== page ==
Peloponnese Peninsula AttractionsAncient Greece has captured the world's imagination with its myths, heroes and legendary battles. Today, this captivating culture comes alive in the Peloponnese's ruins and archaeological sites.
Visitors can wander through the remains of famous ancient cities, like militaristic Sparta, or Mycenae, thought to have led the attack on Troy. The peninsula's attractions also include Olympia, where the Olympic torch is still lit for every Games, and Ancient Corinth, which Caesar rebuilt after his armies sacked it.
Otherwise, the region has many gorgeous beaches.
OlympiaAmong shady pine, olive and oak trees, in a valley between Mount Kronos and the Alfios River on the Peloponnese Peninsula, lies one of the most famous historical and archaeological sites in Greece. Olympia includes the remains of two ancient temples and the... see full details
Ancient CorinthAncient Corinth is rests around the base of Acrocorinth. Originally a Greek acropolis, this lofty fortress hill has been a Roman citadel, a Byzantine castle and more over the course of its history. Most of the city's surviving buildings are Roman, though. Caesar built them... see full details
MycenaeThis ancient site, 31 miles (50km) south of Corinth, bears the remains of the ancient palace and citadel of Mycenae, a place of archaeological controversy but fascinating for the lay visitor. Homer's fabulous story has it that the kingdom of Mycenae was dripping in... see full details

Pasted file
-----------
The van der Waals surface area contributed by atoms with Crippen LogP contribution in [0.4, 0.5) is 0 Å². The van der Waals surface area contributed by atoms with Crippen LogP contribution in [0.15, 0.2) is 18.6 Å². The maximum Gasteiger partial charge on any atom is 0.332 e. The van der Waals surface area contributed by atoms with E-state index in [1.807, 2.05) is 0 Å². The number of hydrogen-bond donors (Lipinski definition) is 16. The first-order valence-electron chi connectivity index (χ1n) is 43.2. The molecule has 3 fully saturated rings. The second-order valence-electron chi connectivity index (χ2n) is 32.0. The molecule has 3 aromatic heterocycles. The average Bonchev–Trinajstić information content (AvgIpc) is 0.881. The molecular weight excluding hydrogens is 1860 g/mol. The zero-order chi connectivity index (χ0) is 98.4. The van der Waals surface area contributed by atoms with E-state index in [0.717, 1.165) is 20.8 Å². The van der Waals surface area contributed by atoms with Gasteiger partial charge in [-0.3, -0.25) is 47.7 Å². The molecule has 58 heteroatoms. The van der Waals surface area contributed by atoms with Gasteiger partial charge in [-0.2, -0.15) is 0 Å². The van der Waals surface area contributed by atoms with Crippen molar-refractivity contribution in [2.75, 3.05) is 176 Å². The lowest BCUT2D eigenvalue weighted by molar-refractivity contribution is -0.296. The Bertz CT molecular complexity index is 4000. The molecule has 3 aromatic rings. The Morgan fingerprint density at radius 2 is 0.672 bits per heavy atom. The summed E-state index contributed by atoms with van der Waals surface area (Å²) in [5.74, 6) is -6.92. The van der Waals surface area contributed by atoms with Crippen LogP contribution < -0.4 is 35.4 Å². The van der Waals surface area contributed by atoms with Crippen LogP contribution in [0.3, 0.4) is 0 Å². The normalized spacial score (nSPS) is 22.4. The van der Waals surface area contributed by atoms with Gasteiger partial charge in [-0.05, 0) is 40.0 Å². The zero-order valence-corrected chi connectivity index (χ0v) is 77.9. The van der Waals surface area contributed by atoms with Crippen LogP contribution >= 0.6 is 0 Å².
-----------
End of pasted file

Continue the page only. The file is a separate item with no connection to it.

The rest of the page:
EpidaurusA definite must on a tour of the Peloponnese is the famed ancient theatre of Epidaurus, built in the 3rd century BC and so well preserved that with little or no restoration it is still in use today for regular summer dramatic performances,... see full details
SpartaMade popular again by the 2006 film 300, the ancient city of Sparta sits in the middle of the Plains of Laconia in the Peloponnese, which is one of the most historic regions in the world. Sparta emerged as a political entity around... see full details